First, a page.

Lack of cohesion zombifies quality of ‘Resident Evil: Retribution’

Everything old is new again. No, that’s not right. Keep your friends close and your enemies closer, except when they’re your friends, but also your enemies?
Trying to find a motto that properly sums up Paul W. S. Anderson’s fifth “Resident Evil” movie is challenging, but not nearly as challenging as explaining the plot. A mishmash of old and new faces, cloning, simulated realities and any number of other convoluted ideas one can come up with, “Resident Evil: Retribution” is almost completely devoid of any cohesion.

“Retribution” starts where the last film left off, when series protagonist Alice is captured and taken to a secret underwater Umbrella facility. The facility is used to study the rate at which the T-Virus would spread through the world’s major cities, like Tokyo and New York, with the purpose of selling the virus to the world’s superpowers so that they’d destroy one another. This is about all that can be pieced together to form a coherent narrative from “Retribution’s” storyline. The rest of the movie involves Alice’s enemies becoming her friends and her friends becoming her enemies only for the whole situation to flip on its head again by the end of the film.

The confusion regarding the plot is largely due to the fact that cloning is a heavy aspect of the film. Characters that were killed in past films are alive again in this film, and in some cases there are multiple copies of that same person, with one copy being good and the other being bad. There are so many clones in this movie that it’s enough to cause one to pause and wonder why Umbrella didn’t just scrap the zombie virus and super computers to focus exclusively on making a clone army for world domination purposes; it certainly worked for the empire in “Star Wars.”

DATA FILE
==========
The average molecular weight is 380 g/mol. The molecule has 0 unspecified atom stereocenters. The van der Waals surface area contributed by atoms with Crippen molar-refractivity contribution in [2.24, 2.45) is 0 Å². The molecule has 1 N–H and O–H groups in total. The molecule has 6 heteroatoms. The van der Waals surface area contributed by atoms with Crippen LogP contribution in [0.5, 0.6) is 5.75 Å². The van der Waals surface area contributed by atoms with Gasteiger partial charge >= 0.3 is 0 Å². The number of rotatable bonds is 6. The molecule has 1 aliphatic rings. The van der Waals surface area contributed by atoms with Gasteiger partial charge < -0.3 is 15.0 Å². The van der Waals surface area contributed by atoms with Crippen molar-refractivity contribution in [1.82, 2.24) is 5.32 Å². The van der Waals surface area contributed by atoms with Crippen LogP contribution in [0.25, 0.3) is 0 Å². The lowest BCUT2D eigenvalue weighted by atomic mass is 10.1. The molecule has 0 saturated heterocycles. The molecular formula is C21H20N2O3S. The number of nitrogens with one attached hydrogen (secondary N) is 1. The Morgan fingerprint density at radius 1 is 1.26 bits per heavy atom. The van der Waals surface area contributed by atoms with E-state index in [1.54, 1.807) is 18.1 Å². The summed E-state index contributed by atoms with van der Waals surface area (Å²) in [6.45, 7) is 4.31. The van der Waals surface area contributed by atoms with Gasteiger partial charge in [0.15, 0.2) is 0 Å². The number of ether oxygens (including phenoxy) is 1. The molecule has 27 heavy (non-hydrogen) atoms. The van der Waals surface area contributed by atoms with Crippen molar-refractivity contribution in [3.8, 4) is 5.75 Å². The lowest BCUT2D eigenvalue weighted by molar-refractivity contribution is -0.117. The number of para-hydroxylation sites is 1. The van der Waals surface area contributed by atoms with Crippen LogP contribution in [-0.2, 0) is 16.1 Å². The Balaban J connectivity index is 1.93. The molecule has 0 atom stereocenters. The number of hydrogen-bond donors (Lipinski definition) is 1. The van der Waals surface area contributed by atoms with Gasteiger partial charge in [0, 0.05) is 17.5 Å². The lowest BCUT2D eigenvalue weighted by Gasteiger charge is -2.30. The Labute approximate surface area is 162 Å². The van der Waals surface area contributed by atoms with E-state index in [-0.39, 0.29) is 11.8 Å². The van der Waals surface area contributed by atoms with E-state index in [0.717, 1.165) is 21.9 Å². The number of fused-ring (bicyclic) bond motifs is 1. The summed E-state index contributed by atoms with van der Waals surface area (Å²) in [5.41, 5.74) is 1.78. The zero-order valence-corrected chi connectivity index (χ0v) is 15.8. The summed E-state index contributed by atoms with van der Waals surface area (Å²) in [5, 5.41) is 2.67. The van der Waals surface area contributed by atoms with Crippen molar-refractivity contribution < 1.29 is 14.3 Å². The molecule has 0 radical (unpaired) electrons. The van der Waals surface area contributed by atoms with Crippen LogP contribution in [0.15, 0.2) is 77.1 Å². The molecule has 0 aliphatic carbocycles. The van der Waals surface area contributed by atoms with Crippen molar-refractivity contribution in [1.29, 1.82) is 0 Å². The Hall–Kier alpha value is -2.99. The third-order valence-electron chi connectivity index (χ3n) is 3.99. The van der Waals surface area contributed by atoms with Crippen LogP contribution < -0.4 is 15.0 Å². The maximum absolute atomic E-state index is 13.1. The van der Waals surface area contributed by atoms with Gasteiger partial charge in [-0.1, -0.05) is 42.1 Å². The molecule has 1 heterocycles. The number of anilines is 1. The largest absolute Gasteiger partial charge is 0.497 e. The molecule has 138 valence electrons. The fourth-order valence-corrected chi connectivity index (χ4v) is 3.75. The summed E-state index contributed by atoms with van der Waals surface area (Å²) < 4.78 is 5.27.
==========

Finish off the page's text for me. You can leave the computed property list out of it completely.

The poor quality of the film isn’t based solely on its convoluted plot. The acting is quite awful in its own right, with most of the words coming out of all but two characters’ mouths sounding like the equivalent of Yoko Ono performing Shakespeare.

On top of that, all of the characters and creatures that are borrowed from the games this series is based on are added with such reckless abandon that some may think that these movies were written by an excitable six-year-old who happens to be a big fan of the games.

The only aspect of this movie that isn’t completely lamentable is the action. The choreography is decent and moderately entertaining. Still, it is almost lacking entirely in purpose. Fights start and end in an almost musical chairs fashion and seldom do they actually push the plot forward.

This movie isn’t worth the time or the money required to see it, even as a cheap thrill. With great looking action films like “Looper,” or other horror films like “Paranormal Activity 4” around the corner, it would be best if everyone avoided “Resident Evil: Retribution” entirely.

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